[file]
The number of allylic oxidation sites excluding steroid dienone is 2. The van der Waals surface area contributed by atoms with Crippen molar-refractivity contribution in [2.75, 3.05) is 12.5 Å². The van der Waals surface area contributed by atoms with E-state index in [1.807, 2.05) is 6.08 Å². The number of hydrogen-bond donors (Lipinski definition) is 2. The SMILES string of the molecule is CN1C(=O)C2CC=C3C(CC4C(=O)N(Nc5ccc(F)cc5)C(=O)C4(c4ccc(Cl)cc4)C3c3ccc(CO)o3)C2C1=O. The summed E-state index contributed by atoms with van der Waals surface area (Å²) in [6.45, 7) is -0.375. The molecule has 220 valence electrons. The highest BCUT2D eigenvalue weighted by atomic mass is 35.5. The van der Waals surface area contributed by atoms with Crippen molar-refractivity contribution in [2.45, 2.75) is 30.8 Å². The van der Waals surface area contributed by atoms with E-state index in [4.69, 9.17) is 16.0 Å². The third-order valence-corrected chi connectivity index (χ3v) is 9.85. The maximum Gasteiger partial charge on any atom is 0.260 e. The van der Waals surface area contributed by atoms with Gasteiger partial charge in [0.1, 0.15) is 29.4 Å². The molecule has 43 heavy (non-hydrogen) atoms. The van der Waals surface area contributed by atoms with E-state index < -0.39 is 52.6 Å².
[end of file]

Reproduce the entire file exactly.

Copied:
The number of allylic oxidation sites excluding steroid dienone is 2. The van der Waals surface area contributed by atoms with Crippen molar-refractivity contribution in [2.75, 3.05) is 12.5 Å². The van der Waals surface area contributed by atoms with E-state index in [1.807, 2.05) is 6.08 Å². The number of hydrogen-bond donors (Lipinski definition) is 2. The SMILES string of the molecule is CN1C(=O)C2CC=C3C(CC4C(=O)N(Nc5ccc(F)cc5)C(=O)C4(c4ccc(Cl)cc4)C3c3ccc(CO)o3)C2C1=O. The summed E-state index contributed by atoms with van der Waals surface area (Å²) in [6.45, 7) is -0.375. The molecule has 220 valence electrons. The highest BCUT2D eigenvalue weighted by atomic mass is 35.5. The van der Waals surface area contributed by atoms with Crippen molar-refractivity contribution in [2.45, 2.75) is 30.8 Å². The van der Waals surface area contributed by atoms with E-state index in [4.69, 9.17) is 16.0 Å². The third-order valence-corrected chi connectivity index (χ3v) is 9.85. The maximum Gasteiger partial charge on any atom is 0.260 e. The van der Waals surface area contributed by atoms with Gasteiger partial charge in [0.1, 0.15) is 29.4 Å². The molecule has 43 heavy (non-hydrogen) atoms. The van der Waals surface area contributed by atoms with E-state index < -0.39 is 52.6 Å².